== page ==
And it didn’t take me long to fall into a crippling episode. It didn’t take me long to give up. I withdrew from college in my second semester, through I kept it a secret until the end of my freshman year. I started going out less and drinking more. I hid in my boyfriend’s dorm room most of the week. I would stay in his bed with the covers pulled over my eyes and a pillow lying across my face while he went to class and did what 18-year-olds were supposed to do. While he did what everyone assumed I—a straight-A student—would do. But I couldn’t do it, or anything, for that matter.

I would cry when my boyfriend brought up school and asked me what I planned to do. I would cry when he pointed out my lack of employment and his suggestion that I should go home.

Everyone thought my life was out of control, and the truth is, it was. But it wasn’t the result of partying or drug abuse or plain ol’ laziness. It was the direct result of my mental illness. Instead of talking about my depression and asking for help, I shut down out of shame, fear, guilt and remorse.

I tried self-medicating, cutting, pills, and overpriced, watered-down booze. I tried anything to make the shit stop and to get back to some semblance of my former self, but nothing worked. It wasn’t until I went to therapy that things got better. They weren’t great—hell, there were barely OK—but they were better.

Why? I felt better because I broke the silence, because I took one small but oh-so-significant baby step forward.

It’s taken me 16 years to get comfortable saying I have a mental illness, because let’s be real: Even though I know, and knew then, I should not be ashamed of my illness, I still was. I let shame consume me and taunt me. I let the idea of shame haunt me.

I stayed silent because I was scared. I was terrified I was crazy and ever more afraid I wasn’t. I was petrified that perhaps I was a failure who just wasn’t cut out to cope with adult things and my new “adult” life.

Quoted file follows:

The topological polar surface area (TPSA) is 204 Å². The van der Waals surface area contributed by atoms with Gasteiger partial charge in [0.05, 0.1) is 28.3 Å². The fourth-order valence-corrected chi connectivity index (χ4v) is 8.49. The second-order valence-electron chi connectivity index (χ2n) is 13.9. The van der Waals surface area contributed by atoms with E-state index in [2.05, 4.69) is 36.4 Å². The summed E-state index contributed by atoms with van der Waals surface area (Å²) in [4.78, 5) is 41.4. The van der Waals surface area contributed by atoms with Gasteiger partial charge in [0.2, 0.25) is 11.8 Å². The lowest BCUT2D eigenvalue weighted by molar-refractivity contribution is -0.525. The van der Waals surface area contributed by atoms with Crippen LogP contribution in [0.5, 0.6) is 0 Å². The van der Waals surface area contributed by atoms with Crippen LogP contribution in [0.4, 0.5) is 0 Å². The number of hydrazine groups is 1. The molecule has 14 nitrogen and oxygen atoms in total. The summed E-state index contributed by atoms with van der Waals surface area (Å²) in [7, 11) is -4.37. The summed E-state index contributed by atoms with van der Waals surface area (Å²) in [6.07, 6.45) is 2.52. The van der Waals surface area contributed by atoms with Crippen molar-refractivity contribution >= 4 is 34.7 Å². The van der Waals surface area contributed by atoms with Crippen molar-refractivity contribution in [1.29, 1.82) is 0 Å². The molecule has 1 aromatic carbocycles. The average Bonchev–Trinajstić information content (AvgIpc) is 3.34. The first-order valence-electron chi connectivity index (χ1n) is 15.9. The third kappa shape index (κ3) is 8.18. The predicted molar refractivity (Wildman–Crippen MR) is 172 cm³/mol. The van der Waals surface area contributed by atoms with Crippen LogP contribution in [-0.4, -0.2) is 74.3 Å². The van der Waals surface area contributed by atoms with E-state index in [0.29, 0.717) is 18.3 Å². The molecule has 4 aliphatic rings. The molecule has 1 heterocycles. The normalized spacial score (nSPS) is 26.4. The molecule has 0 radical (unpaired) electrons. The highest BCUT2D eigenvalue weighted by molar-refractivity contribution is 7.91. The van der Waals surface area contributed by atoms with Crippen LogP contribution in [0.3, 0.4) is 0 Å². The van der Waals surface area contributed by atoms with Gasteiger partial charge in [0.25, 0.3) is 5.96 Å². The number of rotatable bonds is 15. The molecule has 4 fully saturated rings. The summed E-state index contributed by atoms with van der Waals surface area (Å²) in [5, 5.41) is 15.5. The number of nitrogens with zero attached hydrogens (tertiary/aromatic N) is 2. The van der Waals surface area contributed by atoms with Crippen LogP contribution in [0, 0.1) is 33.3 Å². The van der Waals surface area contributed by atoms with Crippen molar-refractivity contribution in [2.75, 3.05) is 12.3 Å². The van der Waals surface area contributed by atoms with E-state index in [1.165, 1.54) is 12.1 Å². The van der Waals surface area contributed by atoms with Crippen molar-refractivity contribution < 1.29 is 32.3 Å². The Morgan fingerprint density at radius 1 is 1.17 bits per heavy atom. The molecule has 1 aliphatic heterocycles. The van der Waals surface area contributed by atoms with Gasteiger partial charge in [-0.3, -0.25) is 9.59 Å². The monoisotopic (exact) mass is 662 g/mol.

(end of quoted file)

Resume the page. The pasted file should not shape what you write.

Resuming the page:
I stayed silent because I was sure no one would understand. How could I possibly explain the sadness, the depth and the breadth of my pain? And, conversely, how I could explain the lack thereof—the sheer loss of love and emotion in my life?

And I stayed silent because I thought nobody cared. Admittedly, there are times when I still believe this. Days and weeks and months when I believe this.

But I was wrong.

You see, it can be embarrassing to talk about a mental illness and the invisible monster lurking under your bed or inside your head. It can be difficult to explain the numbness, the emptiness, and the feelings of worthlessness. It can be difficult to explain how you feel alone—completely and utterly alone—in a crowd full of people, in a room full of your closest friends and family.

But it is just as difficult not to, because staying silent means staying ashamed. Staying ashamed means staying isolated. Staying isolated means staying silent. And staying silent means staying sick. Period.

So I’m done allowing my disease to demean me. I’m no longer letting my disease define me.

Why? Because I deserve better, and so do you. (Yes, you!)

So to the friend who puts on a “good show” but cries behind closed doors, to the colleague who seems to take one too many sick days or who stays silent and keeps to themselves, to the family member always sitting in the corner during Thanksgiving dinner, and to the 15-year-old child who feels like she is going crazy but wants to believe she is OK, I say this: Living with depression or any mental illness is tough. There are days you feel like you can’t make it, but you will.